"The sample was designed by Dr. Kent Tedin, the formar chairman of the Department of Political Science at the University of Houston. The sample consists of 600 soldiers who served in Lee's army. Because there was no single list of names, we chose a stratified cluster sample. Each infantry, cavalry, and artillery unit that ever served in Lee's army received a number. I then determined through army strength throughout the war that 81.8 percent of all troops were in the infantry, 11.3 percent were in the cavalry, and 6.9 percent were in the artillery. We then randomly selected fifty artillery batteries and fifty cavalry regiments and seventy-five infantry regiments. We then randomly selected three names from each chosen battery and cavalry regiment and four from each infantry regiment. The sample consists of 150 artillerists, 150 cavalrymen, and 300 infantrymen. The artillery and cavalry samples are large enough to make them statistically significant. The infantry sample is much larger because of the proportion of infantrymen in Lee's army.
I then gathered all the information I could locate on soldiers from Complied Service Records, Census Records, Pension Files, obituaries, county histories, family histories, and other sources. Dr. Michael S. Parks, a professor of Decision and Information Sciences in the Bauer School of Business at the University of Houston, set up an Access Document to hold the data and calculated hundreds of charts based on the data. I then calculated dozens more. All results were determined by branch of service, and the percentage was multiplied by the percentage of representation within Lee's army to provide accurate totals for the army.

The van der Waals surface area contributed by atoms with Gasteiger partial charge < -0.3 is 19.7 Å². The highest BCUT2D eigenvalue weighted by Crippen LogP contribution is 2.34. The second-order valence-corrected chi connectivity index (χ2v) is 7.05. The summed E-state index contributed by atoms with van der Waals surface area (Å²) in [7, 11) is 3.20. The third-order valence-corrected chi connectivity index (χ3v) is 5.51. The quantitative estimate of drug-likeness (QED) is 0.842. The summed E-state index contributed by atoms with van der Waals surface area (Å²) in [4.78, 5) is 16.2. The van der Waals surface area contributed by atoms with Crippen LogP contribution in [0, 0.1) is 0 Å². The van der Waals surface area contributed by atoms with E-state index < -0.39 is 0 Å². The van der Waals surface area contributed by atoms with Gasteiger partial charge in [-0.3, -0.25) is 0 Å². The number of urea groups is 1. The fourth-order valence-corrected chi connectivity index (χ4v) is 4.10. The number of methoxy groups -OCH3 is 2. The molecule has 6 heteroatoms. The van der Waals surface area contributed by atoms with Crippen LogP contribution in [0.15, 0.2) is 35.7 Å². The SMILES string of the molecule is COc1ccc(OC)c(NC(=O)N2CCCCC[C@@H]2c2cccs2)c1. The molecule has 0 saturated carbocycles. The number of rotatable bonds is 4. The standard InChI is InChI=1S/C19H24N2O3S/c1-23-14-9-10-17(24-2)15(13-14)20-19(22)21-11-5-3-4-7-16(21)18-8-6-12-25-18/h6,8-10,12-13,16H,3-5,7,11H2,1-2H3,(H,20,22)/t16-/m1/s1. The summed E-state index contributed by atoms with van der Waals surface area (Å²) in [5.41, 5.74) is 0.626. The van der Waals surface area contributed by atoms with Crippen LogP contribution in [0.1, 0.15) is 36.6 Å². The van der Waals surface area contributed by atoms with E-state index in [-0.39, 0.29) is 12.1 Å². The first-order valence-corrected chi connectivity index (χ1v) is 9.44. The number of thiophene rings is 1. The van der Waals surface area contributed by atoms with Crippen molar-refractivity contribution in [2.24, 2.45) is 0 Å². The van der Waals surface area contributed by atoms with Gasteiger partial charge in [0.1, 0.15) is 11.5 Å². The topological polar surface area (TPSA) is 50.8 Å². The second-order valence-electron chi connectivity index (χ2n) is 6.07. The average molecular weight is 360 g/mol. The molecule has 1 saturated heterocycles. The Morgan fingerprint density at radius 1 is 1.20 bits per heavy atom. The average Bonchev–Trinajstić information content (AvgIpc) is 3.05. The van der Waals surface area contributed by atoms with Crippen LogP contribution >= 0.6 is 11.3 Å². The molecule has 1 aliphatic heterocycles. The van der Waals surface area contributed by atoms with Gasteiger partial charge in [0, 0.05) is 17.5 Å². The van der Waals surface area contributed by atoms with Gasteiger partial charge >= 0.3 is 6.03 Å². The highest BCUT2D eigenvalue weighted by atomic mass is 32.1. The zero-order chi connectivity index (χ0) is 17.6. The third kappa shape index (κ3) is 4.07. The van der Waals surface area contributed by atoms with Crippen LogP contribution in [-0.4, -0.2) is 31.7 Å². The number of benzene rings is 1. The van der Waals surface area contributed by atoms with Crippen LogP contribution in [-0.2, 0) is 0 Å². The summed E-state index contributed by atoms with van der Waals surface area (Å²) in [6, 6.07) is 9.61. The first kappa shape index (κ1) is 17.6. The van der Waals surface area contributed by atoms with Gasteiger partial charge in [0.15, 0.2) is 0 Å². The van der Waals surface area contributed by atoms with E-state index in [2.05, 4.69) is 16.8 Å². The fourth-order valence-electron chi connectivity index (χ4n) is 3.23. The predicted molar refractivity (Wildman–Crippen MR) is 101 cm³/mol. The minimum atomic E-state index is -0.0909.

Although the sample is not designed to represent the precise percentage of units from each state, that sample does include units from each Confederate state, plus Maryland, Kentucky, and West Virginia. The breakdown by home state is:
The data were grouped into fifty-four categories ranging from prewar to wartime to postwar. They are: census records found; last name; first name; middle name; branch; unit name; state of unit; company; officer or enlisted man; ranks; other units; year of birth; state of birth; state at time of enlistment; how he entered service; date of entry; martial status; numbers of children; prewar occupation; class status; personal wealth; family wealth; nonfamily wealth; personal slaves owned; family slaves owned; nonfamily slaves owned; occupation of head of household; name of nonfamily head of household; county of soldier; slave-to-white ratio in county; date soldier left service; how soldier left service; battle in which soldier was killed in action; number of times wounded in action; locations of wounds; battle(s) in which wounds occurred; number of absences without leave (AWOL); date of AWOL(s); length of AWOL(s); number of desertions; date of desertion(s); length of desertion(s); numbers of illnesses; types of illnesses; number of time prisoner of war (POW); length of time POW; number of general courts-martial; postwar occupation; postwar residences; location of death; state of death; date of death; manner of death; and general remarks. For some of the data recorded I did not have a separate category. For example, I recorded real property (land) and personal property (all other wealth) from U.S. Census and state tax records, but in the database, I combined them into wealth. Nonetheless, because I recorded them separately, I could calculate how many farmers did not own land, which enabled me to determine how many were tenant farmers..."
The author then presents three charts concerning who owned slaves (personal & family) and who owned slaves (including nonfamily), with lines concerning nonfamily wealth (including and excluding such wealth) along with other charts concerning his sample. Due to formatting problems, I did not present them here, but will attempt to do so if requested.